Water quality in the United States (US) has improved after the ban on lawn fertilizers, indicates a new study with evidence.
In an effort to keep lakes and streams clean, municipalities in the US are banning or restricting the use of phosphorus-containing lawn fertilizers, which can kill fish and cause smelly algae blooms and other problems when the phosphorus washes out of the soil and into waterways.
"It's one of those things where political organizations take the action because they believe it's the environmentally conscious thing to do, but there's been no evidence offered in peer-reviewed literature that these ordinances actually have a salutary effect," said John Lehman, professor of ecology and evolutionary biology at the University of Michigan.
The study shows that phosphorus levels in the Huron River dropped an average of 28 percent after Ann Arbor adopted an ordinance in 2006 that curtailed the use of phosphorus on lawns.
Phosphorus is naturally plentiful in southeast Michigan soils, so fertilizing established lawns with the nutrient is generally unnecessary.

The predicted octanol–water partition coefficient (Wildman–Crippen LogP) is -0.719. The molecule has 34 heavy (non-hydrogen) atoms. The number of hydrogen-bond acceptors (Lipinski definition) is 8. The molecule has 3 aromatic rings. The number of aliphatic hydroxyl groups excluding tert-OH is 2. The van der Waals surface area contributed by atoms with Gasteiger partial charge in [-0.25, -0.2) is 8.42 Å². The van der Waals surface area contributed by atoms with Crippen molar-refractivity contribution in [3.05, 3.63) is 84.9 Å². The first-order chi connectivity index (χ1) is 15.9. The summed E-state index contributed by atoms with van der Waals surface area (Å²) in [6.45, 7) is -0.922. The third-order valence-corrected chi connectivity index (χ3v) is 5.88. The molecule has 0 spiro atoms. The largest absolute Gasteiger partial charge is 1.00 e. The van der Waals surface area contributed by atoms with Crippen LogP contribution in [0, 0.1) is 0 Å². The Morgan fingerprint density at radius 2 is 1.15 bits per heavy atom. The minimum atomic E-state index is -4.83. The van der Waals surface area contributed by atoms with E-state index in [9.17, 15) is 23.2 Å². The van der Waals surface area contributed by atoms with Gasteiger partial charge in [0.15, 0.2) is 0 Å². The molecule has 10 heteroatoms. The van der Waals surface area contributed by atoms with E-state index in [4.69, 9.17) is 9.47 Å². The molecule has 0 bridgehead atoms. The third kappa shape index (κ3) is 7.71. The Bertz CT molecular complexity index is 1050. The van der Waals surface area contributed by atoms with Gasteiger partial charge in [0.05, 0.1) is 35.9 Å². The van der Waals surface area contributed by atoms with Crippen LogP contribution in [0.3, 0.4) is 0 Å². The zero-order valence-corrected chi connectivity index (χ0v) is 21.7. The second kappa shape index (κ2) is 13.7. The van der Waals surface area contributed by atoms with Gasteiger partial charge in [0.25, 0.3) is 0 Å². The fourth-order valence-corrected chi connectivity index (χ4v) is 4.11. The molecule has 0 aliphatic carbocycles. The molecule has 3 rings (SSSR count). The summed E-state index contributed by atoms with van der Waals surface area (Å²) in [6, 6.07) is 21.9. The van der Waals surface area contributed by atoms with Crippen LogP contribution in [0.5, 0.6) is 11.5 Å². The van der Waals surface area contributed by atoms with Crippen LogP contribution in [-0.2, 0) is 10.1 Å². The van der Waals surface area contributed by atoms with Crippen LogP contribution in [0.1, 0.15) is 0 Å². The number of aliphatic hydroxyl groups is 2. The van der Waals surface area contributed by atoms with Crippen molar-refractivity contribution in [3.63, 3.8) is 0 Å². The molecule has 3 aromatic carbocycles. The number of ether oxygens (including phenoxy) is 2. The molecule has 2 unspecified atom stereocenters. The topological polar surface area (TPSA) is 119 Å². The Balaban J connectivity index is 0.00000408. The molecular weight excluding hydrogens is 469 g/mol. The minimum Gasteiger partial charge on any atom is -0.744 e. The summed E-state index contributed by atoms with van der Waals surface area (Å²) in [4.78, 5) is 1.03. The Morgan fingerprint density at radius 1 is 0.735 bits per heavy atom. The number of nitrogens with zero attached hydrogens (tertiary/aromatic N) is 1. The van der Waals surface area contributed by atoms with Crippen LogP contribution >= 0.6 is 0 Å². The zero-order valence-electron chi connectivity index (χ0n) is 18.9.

Using statistical models, Lehman and undergraduate student Julie Ferris figured out how much sampling would be required to confidently detect a 25 percent decrease in phosphorus concentrations.
"We came up with the result that for most of the river that runs through Ann Arbor, we should be able to detect a change of that magnitude by sampling once a week for one summer or two summers, depending on the sampling station," said Lehman.
"Right away, we started to see decreases," Lehman said.
After the first year of data collection, it was clear that phosphorus concentrations were lower after the ordinance was enacted than before.
Though that explanation seems likely, public education efforts and general increased environmental awareness among Ann Arbor residents also may have entered in.
At any rate, the study already has attracted the attention of the Southeast Michigan Council of Governments (SEMCOG), which invited Lehman to present the study results at a meeting earlier this year, and may well generate interest beyond Michigan's borders.